In this episode of Work in Progress, I’m joined by Daniel Ferguson, the director of workforce development at the Los Angeles Cleantech Incubator (LACI), a nonprofit organization that incubates promising cleantech startups in underserved communities and then helps to develop the local L.A. green jobs workforce through training and internships.

“There are two working definitions for green jobs. One is an actual company that has sustainable practices to be able to create a green product, and then the other, of course, is just an actual company that has a green product to be able to help to reduce greenhouse emissions and pollution,” explains Ferguson.

LACI focuses on startups working on clean energy; smart, sustainable cities; and zero emissions transportation.┬áThe ultimate mission is to bring more green jobs to workers and communities that haven’t always had representation in the tech industry. Ferguson says its important that for the cleantech industry to realize there are hidden treasures within local BIPOC communities that can help these companies grown.

“Giving startups exposure to our talent pipeline and seeing how well they can actually develop an idea and be able to work for an organization is really helping to change that narrative. Diversity, equity, and inclusion is very important to us. The purpose of our workforce development program is to provide individuals from underrepresented communities with experiential training and industry recognized credentials to get them into the green workforce.”

Career Exploration, Boot Camps, Credentials, and Internships

LACI recruits from local community based organizations, local work source centers, community colleges and universities, and word of mouth. Once someone signs up for the workforce development program, they spend the day learning about green job opportunities.

“Clean tech, for some, it’s attractive, and for others, it’s this interesting concept that some folks might not be aware of. We believe that introducing them to clean technology is important. Throughout the career expiration day, we’re providing individuals with the opportunity to learn about clean tech, also understand career pathways and introduce them to our LACI ecosystem and our startups. We believe that exposure is key,” Ferguson tells me in the podcast.

“The ultimate goal is not only helping them to realize some of the career opportunities that can come out of participating in our workforce development program, but also some of the other opportunities to become an actual founder and to have your own cleantech idea and help them to see how realistic it could be for them to become a founder and provide solutions in their local community as well,” he adds.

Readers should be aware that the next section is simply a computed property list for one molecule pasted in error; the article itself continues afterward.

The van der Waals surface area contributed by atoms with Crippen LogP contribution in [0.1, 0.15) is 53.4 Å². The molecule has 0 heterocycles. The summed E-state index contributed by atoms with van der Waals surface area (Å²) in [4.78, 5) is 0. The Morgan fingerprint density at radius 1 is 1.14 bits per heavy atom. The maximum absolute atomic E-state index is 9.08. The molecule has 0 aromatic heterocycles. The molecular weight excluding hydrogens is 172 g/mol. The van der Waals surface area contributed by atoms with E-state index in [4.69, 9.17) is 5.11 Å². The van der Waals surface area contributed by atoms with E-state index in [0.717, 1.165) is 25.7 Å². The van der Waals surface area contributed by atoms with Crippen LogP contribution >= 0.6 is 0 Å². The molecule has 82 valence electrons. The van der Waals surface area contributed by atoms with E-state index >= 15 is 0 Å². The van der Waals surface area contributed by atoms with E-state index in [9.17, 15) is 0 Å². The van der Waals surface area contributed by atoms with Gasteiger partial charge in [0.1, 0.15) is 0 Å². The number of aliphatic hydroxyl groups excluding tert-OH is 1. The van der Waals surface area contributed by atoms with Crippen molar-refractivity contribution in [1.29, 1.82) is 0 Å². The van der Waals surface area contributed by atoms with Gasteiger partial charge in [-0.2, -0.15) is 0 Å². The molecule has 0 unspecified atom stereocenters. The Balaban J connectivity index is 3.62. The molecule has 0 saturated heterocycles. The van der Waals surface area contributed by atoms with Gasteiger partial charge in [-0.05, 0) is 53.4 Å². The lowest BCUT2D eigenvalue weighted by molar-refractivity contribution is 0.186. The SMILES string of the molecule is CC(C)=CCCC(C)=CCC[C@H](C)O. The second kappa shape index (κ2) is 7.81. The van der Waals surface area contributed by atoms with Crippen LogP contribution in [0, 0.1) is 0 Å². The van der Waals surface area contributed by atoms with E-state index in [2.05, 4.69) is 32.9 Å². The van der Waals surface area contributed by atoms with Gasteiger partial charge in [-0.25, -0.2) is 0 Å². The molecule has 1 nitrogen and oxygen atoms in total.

The career day is followed by a technical boot camp. “That is what I call the nuts and bolts of our actual program, where individuals learn from industry practitioners that are experts in the actual area in which we’re training. This technical boot camp can range from two weeks, all the way up to eight or 10 weeks. It just depends on the particular theme that we’re focusing on for the respective cohort.

“They then go into an internship program with our local startups, our partner organizations, where they get three months of hands-on experience to really apply all the things that they’ve learned throughout the technical boot camp. They also receive a stipend to be able to help them with living expenses as they go through the three-month internship.

“Technically, it’s part-time. We do encourage our participants to take advantage of 20 hours a week. That way, there’s a work and life balance so that they get the experience or training that they need in hopes that once they complete after three months, they can transition right into full-time employment with the startup, or either partner organizations, or perhaps other organizations that might be in our ecosystem.”

Ferguson says while the current program focuses on underrepresented communities, “it’s important for our startups and even our founders and our workforce development participants to realize that this green economy is for everyone.”

“Our ultimate vision is to convene a regional consortium of public and private organizations, academia, and also government, to ensure that we are taking full advantage of the green job space and making sure that individuals have the skills that they need to be able to seamlessly transition into these high road employment opportunities. The only way it’s going to happen is if we have this consortium where everyone is working off the same green job definition, and also making sure that we keep track of all of the positive outcomes to be able to continue to be able to utilize this data to support our claim that green jobs are the future,” adds Ferguson.

“Our vision is a cleaner, greener, more inclusive economy by way of the workforce pipeline and to create 600,000 green jobs by 2050.”

You can find out more about the LACI workforce development program, including how to apply here: LACI APC Fellowship. You can also reach out the team by email at workforce@laci.org.

You can listen to the full podcast here, or you can find it wherever you get your podcasts.

Episode 200: Daniel Ferguson, Los Angeles Cleantech Incubator, Workforce Development Director
Host & Executive Producer: Ramona Schindelheim, Editor-in-Chief, WorkingNation
Producer: Larry Buhl
Executive Producers: Joan Lynch and Melissa Panzer
Music: Composed by Lee Rosevere and licensed under CC by 4.0.

Download the transcript for this podcast here.
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